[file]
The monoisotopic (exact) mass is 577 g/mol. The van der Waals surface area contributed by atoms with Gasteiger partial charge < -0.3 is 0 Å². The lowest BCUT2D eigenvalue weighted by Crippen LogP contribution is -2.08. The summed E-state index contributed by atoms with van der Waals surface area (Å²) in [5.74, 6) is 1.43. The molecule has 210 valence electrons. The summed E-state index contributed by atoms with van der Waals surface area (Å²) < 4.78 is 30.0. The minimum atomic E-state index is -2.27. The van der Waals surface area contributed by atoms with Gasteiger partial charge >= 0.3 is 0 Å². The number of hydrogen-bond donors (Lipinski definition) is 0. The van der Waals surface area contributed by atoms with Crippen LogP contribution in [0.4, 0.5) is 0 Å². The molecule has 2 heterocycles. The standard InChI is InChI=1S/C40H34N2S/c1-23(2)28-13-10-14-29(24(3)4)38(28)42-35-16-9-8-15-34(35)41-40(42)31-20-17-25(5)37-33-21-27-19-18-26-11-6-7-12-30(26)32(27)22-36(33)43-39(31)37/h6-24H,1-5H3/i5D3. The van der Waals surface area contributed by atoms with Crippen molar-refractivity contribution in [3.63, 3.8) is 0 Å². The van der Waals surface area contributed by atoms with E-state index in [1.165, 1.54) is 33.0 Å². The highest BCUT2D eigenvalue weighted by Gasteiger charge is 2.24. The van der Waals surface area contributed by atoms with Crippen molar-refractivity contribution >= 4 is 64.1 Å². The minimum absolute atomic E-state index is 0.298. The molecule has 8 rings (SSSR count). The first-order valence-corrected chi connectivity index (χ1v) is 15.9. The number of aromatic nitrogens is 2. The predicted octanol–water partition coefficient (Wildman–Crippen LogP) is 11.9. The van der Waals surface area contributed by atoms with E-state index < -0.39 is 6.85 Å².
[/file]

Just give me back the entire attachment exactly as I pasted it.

The monoisotopic (exact) mass is 577 g/mol. The van der Waals surface area contributed by atoms with Gasteiger partial charge < -0.3 is 0 Å². The lowest BCUT2D eigenvalue weighted by Crippen LogP contribution is -2.08. The summed E-state index contributed by atoms with van der Waals surface area (Å²) in [5.74, 6) is 1.43. The molecule has 210 valence electrons. The summed E-state index contributed by atoms with van der Waals surface area (Å²) < 4.78 is 30.0. The minimum atomic E-state index is -2.27. The van der Waals surface area contributed by atoms with Gasteiger partial charge >= 0.3 is 0 Å². The number of hydrogen-bond donors (Lipinski definition) is 0. The van der Waals surface area contributed by atoms with Crippen LogP contribution in [0.4, 0.5) is 0 Å². The molecule has 2 heterocycles. The standard InChI is InChI=1S/C40H34N2S/c1-23(2)28-13-10-14-29(24(3)4)38(28)42-35-16-9-8-15-34(35)41-40(42)31-20-17-25(5)37-33-21-27-19-18-26-11-6-7-12-30(26)32(27)22-36(33)43-39(31)37/h6-24H,1-5H3/i5D3. The van der Waals surface area contributed by atoms with Crippen molar-refractivity contribution in [3.63, 3.8) is 0 Å². The van der Waals surface area contributed by atoms with E-state index in [1.165, 1.54) is 33.0 Å². The highest BCUT2D eigenvalue weighted by Gasteiger charge is 2.24. The van der Waals surface area contributed by atoms with Crippen molar-refractivity contribution >= 4 is 64.1 Å². The minimum absolute atomic E-state index is 0.298. The molecule has 8 rings (SSSR count). The first-order valence-corrected chi connectivity index (χ1v) is 15.9. The number of aromatic nitrogens is 2. The predicted octanol–water partition coefficient (Wildman–Crippen LogP) is 11.9. The van der Waals surface area contributed by atoms with E-state index < -0.39 is 6.85 Å².